Sometimes, a car crash is one person’s folly. Or maybe someone gave the keys, unwisely, to a person who shouldn’t have had them.
Then again, you might have the five-borough foolishness that underwrote what seemed to be a minor crash last week of a car that a man named Stephen Cassidy was driving. Late Tuesday night, Mr. Cassidy drove onto a sidewalk in Midtown Manhattan and hit a trash bin, then stumbled his way into an ambulance and onto the front pages of newspapers.
In another era, Mr. Cassidy, a little-known power broker in New York City politics, might have made a few phone calls and gotten the matter to go away with no more noise than the mutterings of a few insiders. Not possible now, when 19-year-olds walk the streets with video cameras in their pockets. Even if Mr. Cassidy could have found a string-puller willing to help at midnight, all the king’s horses could not have rescued him from being dragged through the broad daylight of the internet.
Mr. Cassidy, the executive director of the Fire Pension Fund, was jacked up on alcohol and had cocaine in his wallet, the police said. If true, it could be noted that at age 62, he was a bit long in the tooth for that sort of carrying-on. Other than the car, the damage done by Mr. Cassidy was limited to himself. His firing was announced the following morning. He leaves a salary of $212,044, plus benefits.
So whose folly was that crash?
These are fat and happy times in New York City. Money has been sloshing into the public treasury faster than City Hall can spend it, though not for want of trying. The city government now employs more people than ever. Its payroll is growing faster than the population. The car Mr. Cassidy was driving, a Prius, is owned by the city.
The job he held did not exist three years ago. Neither, in fact, did the pension fund that he oversees, at least in its current form. Over the years, the city has managed to set up five separate pension systems that it runs jointly with unions. Each is its own fief. In 2016, Mr. Cassidy, who had been president of the Uniformed Firefighters Association for 14 years, left his union job and rode off into the pleasant sunset of running the newly independent fire pension system.
These five pension operations are intriguing, ripe creations, and it is hard to imagine that people spending their own personal money would want things to run like this. Each fund buys and maintains its own independent computer system. Pays its own office staff. Rents its own offices. Hires its own investment advisers. Doles out cars. All of it paid for, one way or another, by the public.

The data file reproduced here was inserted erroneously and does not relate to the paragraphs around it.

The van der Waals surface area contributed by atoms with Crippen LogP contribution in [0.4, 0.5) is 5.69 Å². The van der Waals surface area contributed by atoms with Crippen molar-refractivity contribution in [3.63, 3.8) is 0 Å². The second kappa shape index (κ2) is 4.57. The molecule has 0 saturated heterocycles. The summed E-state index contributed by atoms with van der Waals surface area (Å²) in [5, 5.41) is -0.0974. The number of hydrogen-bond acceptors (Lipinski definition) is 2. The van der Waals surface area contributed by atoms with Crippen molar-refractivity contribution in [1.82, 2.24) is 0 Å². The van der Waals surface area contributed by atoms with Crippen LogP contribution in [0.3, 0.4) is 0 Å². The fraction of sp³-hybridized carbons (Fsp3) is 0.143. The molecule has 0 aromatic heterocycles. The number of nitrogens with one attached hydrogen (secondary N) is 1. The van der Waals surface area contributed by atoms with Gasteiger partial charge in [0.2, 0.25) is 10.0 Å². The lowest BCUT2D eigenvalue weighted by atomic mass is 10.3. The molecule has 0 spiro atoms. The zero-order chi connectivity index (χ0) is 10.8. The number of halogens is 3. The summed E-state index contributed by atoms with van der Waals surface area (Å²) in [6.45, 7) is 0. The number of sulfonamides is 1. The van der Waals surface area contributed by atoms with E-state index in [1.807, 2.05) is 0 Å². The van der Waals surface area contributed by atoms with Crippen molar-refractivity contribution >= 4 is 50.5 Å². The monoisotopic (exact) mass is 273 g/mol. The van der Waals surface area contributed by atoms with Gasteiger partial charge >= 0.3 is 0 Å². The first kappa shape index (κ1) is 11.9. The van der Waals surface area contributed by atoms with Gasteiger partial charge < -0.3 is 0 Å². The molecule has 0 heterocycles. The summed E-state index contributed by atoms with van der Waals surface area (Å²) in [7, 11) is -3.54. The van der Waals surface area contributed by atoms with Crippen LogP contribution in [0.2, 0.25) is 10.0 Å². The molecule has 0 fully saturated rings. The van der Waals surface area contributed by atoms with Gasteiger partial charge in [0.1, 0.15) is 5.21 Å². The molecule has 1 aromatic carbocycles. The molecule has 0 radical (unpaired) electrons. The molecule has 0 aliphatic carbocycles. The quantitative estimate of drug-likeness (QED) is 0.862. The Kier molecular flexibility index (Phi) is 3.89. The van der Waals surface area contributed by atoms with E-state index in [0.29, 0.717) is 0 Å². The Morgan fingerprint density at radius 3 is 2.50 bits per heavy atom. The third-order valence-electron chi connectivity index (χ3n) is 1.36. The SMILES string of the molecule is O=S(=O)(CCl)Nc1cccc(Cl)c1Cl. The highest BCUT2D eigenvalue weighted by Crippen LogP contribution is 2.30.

To do what seems merely sensible — merge as many of these functions as possible — would save $39 million annually, the Independent Budget Office estimates.
Worse still is the mischief and venality tucked inside some of the 108 separate benefits accounts into which the city pays more than a billion dollars every year. Multiple unions oversee the administration of benefits like eyeglasses, education or extra health care. Some of those funds can be quite leaky: audits have found that money has been “lent” to employees without documentation, and ordinary measures like timecards are not consistently used. By consolidating the funds, the city could save $164 million, according to the Citizens Budget Commission.
Such prudent measures would take work and would require governing to be put ahead of political expediency.
The indifference to any efficiency is magnified when it comes to sweetening pension benefits, an annual event in Albany, like tapping maple trees for sap in the North Country. Legislators game the next election by awarding benefits that will cost money for decades, without a thought to having enough money for school supplies a few years from now. States and cities across the country are running short of cash because of such promises, as Mary Williams Walsh reported in The New York Times last month. New York City has been exempted from these miseries because the local economy has been so strong.
Booms eventually reach an end. We will be wondering where all the money went.
Who, in the end, gave Stephen Cassidy the keys to the car?
We did. And it’s time to check the brakes before the next crash.
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